Michael Roberts writes in response to my piece on Marx:
However, Henwood reckons the current crisis is the result of inequality and low wages reducing consumption and thus the answer is to raise wages and public spending. The problem with this view of Marx is that it does not match the facts: consumption did not slump at all prior to the Great Recession: it was the collapse of the housing market, profits and then investment, not consumption. Raising wages and reducing inequality will help the majority but lower profitability further and thus reignite the capitalist crisis. It’s not higher shares for labour that is the answer but the replacement of the capitalist mode of production.
I’m all for the latter, but it’s a tall order. It’s one for the long run, and as the man said, in the long run we’re all dead. Keynes said that in response to the mainstream prescription for high unemployment, which is to do nothing because capitalism’s marvelous tendency towards equilibrium will take care of the problem in the long run. Sometimes I feel the same ways about these calls for revolution. The same with climate change. In the long run, revolution will take care of things, but in the short-to-medium run, things look fairly bleak.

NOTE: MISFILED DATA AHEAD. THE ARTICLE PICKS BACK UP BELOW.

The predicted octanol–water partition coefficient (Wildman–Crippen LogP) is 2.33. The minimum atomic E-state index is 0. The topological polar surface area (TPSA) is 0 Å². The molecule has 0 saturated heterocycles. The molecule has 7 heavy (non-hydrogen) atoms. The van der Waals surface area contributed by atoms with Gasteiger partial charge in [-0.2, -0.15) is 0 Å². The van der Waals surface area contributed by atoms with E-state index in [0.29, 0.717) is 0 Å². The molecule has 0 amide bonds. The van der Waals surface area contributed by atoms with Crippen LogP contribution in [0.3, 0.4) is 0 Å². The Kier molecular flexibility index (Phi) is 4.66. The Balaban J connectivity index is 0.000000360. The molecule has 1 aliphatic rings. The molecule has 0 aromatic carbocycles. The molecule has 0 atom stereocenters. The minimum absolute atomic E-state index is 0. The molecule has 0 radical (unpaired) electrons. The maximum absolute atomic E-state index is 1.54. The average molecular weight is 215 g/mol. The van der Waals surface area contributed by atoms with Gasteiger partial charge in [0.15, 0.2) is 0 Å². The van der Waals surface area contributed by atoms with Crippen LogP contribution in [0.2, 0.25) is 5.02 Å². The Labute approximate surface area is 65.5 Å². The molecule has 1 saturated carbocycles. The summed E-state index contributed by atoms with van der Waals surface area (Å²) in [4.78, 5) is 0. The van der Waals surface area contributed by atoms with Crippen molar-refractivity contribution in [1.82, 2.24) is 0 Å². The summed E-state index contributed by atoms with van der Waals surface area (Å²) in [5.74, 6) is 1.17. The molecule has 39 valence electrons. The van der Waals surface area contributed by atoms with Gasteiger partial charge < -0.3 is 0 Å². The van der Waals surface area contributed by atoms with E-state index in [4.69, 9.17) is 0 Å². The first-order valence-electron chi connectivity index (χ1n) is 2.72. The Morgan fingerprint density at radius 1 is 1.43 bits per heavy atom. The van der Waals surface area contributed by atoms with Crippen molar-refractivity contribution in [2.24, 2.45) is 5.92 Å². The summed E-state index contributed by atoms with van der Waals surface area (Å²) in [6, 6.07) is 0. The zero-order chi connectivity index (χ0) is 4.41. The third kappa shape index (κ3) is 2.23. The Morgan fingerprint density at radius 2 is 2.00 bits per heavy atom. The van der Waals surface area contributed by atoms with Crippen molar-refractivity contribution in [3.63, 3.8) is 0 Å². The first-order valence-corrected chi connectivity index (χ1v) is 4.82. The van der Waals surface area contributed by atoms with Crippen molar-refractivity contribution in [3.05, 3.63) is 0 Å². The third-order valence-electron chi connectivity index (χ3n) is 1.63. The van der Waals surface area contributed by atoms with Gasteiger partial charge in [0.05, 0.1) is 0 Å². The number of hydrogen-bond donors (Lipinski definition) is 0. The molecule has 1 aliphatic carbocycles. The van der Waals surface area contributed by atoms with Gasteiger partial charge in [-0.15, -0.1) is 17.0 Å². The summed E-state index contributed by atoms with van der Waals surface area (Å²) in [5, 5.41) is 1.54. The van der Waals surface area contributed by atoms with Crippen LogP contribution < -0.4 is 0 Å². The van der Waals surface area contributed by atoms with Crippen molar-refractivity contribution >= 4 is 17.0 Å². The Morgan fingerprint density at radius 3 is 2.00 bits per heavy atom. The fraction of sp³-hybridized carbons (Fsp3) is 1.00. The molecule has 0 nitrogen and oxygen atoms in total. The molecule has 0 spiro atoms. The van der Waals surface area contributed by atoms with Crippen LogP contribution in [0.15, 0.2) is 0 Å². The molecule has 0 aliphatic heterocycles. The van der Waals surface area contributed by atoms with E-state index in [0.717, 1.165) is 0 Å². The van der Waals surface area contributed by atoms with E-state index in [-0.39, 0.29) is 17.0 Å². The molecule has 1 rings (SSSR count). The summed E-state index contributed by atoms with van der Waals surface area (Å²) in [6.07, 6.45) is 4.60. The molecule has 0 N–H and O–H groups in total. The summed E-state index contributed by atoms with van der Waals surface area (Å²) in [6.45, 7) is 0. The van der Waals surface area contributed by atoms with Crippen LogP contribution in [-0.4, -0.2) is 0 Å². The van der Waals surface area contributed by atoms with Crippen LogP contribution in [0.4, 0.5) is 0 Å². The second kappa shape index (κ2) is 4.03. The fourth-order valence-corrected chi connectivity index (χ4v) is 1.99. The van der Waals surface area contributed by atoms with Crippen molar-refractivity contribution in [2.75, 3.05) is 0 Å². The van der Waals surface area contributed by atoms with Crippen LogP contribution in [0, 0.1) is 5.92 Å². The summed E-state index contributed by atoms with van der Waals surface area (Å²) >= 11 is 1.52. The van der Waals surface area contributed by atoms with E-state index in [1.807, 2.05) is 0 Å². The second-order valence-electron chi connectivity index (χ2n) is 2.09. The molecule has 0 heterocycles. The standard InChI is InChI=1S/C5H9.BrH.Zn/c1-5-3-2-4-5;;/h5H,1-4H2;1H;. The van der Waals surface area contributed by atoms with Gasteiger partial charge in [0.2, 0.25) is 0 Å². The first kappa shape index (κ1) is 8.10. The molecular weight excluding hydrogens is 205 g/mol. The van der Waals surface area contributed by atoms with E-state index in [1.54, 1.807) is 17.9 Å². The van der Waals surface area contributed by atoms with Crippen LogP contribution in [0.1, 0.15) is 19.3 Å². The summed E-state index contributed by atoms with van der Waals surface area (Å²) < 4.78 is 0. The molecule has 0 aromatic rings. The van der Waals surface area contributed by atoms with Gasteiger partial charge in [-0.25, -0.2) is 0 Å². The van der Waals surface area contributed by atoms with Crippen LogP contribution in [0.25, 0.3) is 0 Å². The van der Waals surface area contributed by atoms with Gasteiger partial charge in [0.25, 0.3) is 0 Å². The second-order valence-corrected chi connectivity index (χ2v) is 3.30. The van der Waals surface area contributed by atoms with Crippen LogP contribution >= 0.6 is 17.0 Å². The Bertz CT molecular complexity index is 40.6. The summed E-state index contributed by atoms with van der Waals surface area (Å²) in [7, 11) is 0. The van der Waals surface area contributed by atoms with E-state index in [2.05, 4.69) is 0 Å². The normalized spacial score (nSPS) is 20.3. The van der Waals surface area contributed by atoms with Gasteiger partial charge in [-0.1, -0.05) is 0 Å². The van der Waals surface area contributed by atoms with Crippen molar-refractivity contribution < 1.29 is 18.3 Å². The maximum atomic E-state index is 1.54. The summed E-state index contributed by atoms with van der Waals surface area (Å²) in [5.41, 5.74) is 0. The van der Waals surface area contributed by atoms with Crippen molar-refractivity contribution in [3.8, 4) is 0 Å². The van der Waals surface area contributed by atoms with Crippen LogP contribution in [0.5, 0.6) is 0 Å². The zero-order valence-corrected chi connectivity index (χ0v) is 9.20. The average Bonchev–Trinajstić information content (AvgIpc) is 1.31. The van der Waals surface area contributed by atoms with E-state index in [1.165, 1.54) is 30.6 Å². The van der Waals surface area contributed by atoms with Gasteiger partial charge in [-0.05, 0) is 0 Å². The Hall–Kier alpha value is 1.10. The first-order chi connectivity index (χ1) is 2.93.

But I never argued that consumption declined before the Great Recession. On the contrary, it was a record share of GDP during the 2001–2007 expansion, 67.3%, 7 points above the 1950s and 1960s averages. I said that borrowing was used to offset stagnant or declining incomes to sustain mass consumption:
[A] system dependent on high levels of mass consumption has a hard time coping with the stagnation or decline in mass incomes…. Borrowing sustained the mass consumption model for a few decades. Non-rich households borrowed to buy cars, buy food, pay medical bills, buy ever-more-expensive houses, and so on. Conveniently, rich households had plenty of spare cash to lend them. That model broke apart in 2008 and has not — and cannot — be revived. Without the juice provided by spirited borrowing, demand remains constricted and growth rates, low. (See also: Europe.)
A footnote: I didn’t have the space, but mass consumption is necessary not only to the pre-existing economic model, it’s politically essential for legitimating a brutal and unstable system. So far, the bourgeoisie has managed to keep discontent well-bottled, but you never know how long their luck will continue.
A second footnote: the consumption figure is inflated by medical expenditures that are paid for by third parties like insurance companies. Such expenditures are treated as consumption in the national income accounts; take those away, and consumption looks a lot weaker. More on that soon.